Another instance of twisted morality is that we apparently chose a course in the case of getting Osama that was designed to minimize civilian casualties but we don’t seem to object to blowing up the grandchildren of Muammar Qaddafi in an attack that was both clearly outside the guidelines of the U.N. resolution authorizing intervention in Libya and was just as clearly a deliberate attempt by NATO commanders to get Qaddafi. Qaddafi is another bad guy who deserves a swift and unceremonious departure from the planet, but the absurd denials from NATO that we had no idea we might be blowing up him or his family are roughly as convincing as those of the Pakistanis that they had no idea that Osama had been living for six years in a mansion in the middle of one of their most secure, closely monitored, military dominated communities.

Speaking of which, high on the list of hypocritical howlers associated with this incident are of course, the expressions of outrage from the likes of Pervez Musharraf that we had violated Pakistani sovereignty during the mission to get bin Laden. Since shortly after 2002, Indians have joked that bin Laden was hiding under Musharraf’s bed. Turned out, he was. Time to just fade away, General … and to do so quickly enough that no one double checks the origins of your personal wealth too closely or decides that they want to actually determine who among Pakistan’s military and intelligence establishments were Osama’s enablers (not co-conspirators, necessarily, but those who chose to avert their eyes from that which was happening right under their noses.)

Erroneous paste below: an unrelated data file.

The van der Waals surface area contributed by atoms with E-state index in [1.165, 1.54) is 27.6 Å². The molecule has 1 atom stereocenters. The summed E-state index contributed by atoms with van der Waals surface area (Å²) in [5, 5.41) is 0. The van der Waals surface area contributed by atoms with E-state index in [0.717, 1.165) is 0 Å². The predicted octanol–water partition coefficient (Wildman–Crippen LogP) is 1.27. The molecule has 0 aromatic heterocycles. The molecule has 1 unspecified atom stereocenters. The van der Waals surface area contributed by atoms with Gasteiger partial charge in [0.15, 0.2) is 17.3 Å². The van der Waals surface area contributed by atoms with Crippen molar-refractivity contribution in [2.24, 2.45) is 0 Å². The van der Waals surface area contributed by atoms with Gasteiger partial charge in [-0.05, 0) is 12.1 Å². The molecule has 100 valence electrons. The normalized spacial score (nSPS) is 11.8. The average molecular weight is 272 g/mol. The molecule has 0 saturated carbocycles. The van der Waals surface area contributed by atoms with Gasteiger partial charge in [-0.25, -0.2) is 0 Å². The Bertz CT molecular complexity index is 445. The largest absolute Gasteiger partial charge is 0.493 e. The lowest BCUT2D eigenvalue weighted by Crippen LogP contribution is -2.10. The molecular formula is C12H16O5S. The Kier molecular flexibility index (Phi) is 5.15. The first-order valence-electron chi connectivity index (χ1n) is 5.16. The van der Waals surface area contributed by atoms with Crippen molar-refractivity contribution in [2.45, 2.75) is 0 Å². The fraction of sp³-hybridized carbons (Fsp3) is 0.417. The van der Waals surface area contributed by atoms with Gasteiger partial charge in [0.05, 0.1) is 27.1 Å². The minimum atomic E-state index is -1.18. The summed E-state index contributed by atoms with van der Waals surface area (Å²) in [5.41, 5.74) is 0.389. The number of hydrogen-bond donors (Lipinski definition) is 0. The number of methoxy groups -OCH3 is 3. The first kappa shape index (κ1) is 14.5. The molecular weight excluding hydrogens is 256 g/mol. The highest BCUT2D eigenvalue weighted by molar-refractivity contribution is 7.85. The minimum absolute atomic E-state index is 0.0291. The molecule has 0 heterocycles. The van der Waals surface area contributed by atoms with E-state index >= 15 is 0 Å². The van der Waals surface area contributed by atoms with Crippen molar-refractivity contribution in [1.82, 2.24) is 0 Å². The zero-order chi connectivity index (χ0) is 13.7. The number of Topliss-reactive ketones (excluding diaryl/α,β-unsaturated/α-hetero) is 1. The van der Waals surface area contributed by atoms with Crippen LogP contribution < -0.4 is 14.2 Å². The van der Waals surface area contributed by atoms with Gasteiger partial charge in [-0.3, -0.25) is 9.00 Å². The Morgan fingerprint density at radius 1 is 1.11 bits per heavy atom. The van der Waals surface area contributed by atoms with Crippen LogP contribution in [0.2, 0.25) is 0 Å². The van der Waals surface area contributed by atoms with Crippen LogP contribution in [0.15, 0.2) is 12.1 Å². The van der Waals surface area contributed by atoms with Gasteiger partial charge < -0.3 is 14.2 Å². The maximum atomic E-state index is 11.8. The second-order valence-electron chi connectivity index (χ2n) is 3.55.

Can’t we just accept this for what it was — a successful operation that ended the life of a criminal whose arrival in Hell is long overdue? That it involved some moral ambiguity because, in the end, that is often what it takes to eliminate threats of this nature. But can’t we stop there and not celebrate or promote the elements of this that stain us? Can’t we not try to dress it up as something humane or to suggest that somehow we occupy some moral high ground when simultaneously elsewhere we are pursuing questionable policies?

In the same vein, can’t we celebrate the decisive action and political courage of the president without suggesting that somehow as the emphasis of many political commentators does that what happened in the Situation Room is the big story here — when the real story is of the years long effort of thousands of hidden heroes who have doggedly pursued one of the world’s worst bad guys without a hint of a political agenda? Can’t we suggest that this is a very good and even an elevating moment for Obama without somehow suggesting that he is now transformed, not the man he was, that prior critiques of him were all misplaced despite being based on his very real missteps? Just as a swallow does not a summer make, neither does a single triumph define the character of a president or a presidency … otherwise you might now be reading about how George H.W. Bush’s great victory in the Persian Gulf assured his re-election or how Lyndon Johnson’s unparalleled domestic triumphs defined forever his legacy.

Can’t we all just get a grip?

David Rothkopf is visiting professor at Columbia University's School of International and Public Affairs and visiting scholar at the Carnegie Endowment for International Peace. His latest book is The Great Questions of Tomorrow. He has been a longtime contributor to Foreign Policy and was CEO and editor of the FP Group from 2012 to May 2017. Twitter: @djrothkopf